The main problem was to quickly train composers and printers to set the press in motion. That is why I took an adult man and three 13 and 15 years-old boys, all of them from Jerusalem, […] pupils from our school.[4]


On January 27th 1847, the first printed sheets came out from the Franciscan Printing Press: a spelling book in Arabic. It was the very first time a book was printed in Arabic throughout Palestine. This record was made even more evaluable by the fact that it was an educational tool used by the numerous catholic schools of the Middle East. The friars dream to open their own typography was completely fulfilled: they were now able to print what they need for their students.

Other small works – just one or two sheets of paper, all in Arabic – were printed after the spelling book. The first real book was printed on August 1847. The Catechism of Saint Roberto Bellarmino. Spelling books, catechisms, tables for calculation… every little thing that came out from the Franciscan press was thought for their schools and students: the interest of the Franciscans was totally pedagogical.


Typefaces used by the Franciscan Printing Press

Moreover, with the Tanzimat, even the number of schools had increased. And together with the schools, requests to the printing house also increased. The liberalism of the Turkish regime guaranteed the friars the freedom to open new schools in the Holy Land, to which students of all religions and confessions could enroll. In 32 years, the number of the schools and students almost doubled: from 29 schools with 1,631 students in 1861 to 545 schools and 3,527 students in 1893. As the Father Custos wrote in 1850, the printing house was fundamental for the achievement of their pedagogical mission: «thanks to the printing press, we compensate for all our needs and quickly propagate the principles of the true and honest. […] the typography is our most beautiful ornament; every stranger wants to visit it».[5]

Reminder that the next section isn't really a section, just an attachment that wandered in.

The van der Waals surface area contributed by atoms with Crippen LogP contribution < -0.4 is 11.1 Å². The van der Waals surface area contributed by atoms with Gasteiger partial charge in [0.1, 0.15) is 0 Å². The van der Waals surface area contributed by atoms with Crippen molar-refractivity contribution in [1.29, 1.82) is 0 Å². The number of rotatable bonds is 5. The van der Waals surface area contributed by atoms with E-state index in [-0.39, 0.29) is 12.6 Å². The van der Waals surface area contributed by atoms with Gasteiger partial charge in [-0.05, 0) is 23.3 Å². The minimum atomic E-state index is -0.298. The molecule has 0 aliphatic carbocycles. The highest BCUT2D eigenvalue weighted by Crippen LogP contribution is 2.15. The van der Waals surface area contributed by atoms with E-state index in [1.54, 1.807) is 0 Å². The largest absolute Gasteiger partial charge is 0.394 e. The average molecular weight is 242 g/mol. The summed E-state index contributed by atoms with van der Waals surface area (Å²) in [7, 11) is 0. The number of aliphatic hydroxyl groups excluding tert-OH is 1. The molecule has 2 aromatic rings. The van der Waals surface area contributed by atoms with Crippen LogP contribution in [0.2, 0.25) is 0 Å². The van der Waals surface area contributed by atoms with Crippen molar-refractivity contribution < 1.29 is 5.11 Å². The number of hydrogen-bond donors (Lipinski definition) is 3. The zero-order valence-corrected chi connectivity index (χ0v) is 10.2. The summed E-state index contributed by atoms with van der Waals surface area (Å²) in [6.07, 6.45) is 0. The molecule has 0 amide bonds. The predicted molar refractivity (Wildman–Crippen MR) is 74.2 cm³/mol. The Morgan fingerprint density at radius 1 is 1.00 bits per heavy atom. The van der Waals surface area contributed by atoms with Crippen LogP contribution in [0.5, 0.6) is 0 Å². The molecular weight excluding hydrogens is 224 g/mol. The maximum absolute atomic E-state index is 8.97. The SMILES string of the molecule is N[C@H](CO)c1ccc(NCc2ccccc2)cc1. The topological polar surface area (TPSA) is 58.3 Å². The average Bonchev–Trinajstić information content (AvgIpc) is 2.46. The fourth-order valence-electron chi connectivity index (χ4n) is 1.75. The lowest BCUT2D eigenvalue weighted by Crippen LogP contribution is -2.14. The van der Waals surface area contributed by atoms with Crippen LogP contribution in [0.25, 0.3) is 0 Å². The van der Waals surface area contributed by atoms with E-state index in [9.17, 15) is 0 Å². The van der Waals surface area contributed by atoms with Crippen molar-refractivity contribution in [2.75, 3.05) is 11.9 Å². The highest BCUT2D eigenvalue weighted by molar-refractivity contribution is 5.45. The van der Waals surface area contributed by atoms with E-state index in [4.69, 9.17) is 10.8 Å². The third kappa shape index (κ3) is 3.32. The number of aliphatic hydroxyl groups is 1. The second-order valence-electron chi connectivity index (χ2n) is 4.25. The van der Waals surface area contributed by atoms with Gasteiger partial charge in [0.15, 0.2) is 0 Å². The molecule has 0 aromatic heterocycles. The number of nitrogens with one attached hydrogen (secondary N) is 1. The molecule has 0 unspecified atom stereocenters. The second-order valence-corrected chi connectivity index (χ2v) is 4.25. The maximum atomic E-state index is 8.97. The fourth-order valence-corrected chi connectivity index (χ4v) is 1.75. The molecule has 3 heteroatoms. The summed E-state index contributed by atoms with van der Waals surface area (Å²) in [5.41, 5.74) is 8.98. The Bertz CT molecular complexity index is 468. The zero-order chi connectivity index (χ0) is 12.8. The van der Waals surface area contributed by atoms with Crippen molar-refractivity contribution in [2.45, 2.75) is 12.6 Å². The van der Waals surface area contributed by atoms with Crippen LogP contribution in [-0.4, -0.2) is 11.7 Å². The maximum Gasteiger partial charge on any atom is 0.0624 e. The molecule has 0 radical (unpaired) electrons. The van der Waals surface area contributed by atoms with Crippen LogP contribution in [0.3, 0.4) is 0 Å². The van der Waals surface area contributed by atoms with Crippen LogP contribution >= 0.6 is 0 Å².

So, they wanted to print themselves what was necessary for their schools and what was necessary for the majority of the population, an Arabic-speaking population. That is why it was fundamental to print in Arabic, even if it meant that they had to overcome a huge difficulty: reproducing a cursive and calligraphic script on metal. That is also why they were the only ones to print in Arabic in all Palestine. They were alone. Different from the other printing presses in Jerusalem, they were also the only ones that used local labor – with excellent results. They wanted to teach the locals how to print, how to bind, how to make types, because the educational project did not stop at the theoretical field. The Franciscan Printing Press struggled to print in Arabic using local workers – as stated in the Company guidelines – and they also provided free books to all the poor children of Egypt and Middle East. The Franciscan Printing Press was more than a simple typography or a publishing house. It was a mission. A real charitable and formative mission. And this important mission was not limited to the production of manuals in Arabic, but it went further, it was addressed to boys and men with a job to learn (and a profitable one). It was a complete human educational process. They wanted the individual to be part of the community, improving the quality of life. The typography was therefore the perfect mean to penetrate the social life of Palestine in the mid-nineteenth century.

The overcoming of great difficulties, the lack of profits, the tenacity of surviving complicated political turmoil and wars, in an even more complicated land, demonstrate the authenticity and the authentic sense of the Franciscan Printing Press.


[1] Tiziano Terzani, Lettere contro la guerra, Milano, Tea, 2016, pp. 48-9.

[2] Charles A. Frazee, Catholics & sultans. The Church and the Ottoman Empire 1453-1923, Cambridge, Cambridge University Press, 1983.

[3] Notizie della missione in Terra Santa, Fascicolo I.1846, Vienna, Dai torchi della Congregazione dei PP. Mechitaristi, pp. 29-30.

[4] Froetschner’s report of 12/12/1847, from Notizie della missione in Terra Santa, Fascicolo III. 1849, pp. 22-3.

[5] Elementi di lingua araba, compilati dal P. Alessio da Livorno M: O: Mis: Ap: per uso dei collegi di Terra Santa, Gerusalemme, Tipografia dei PP: Minori Francescani, 1850, p. 3.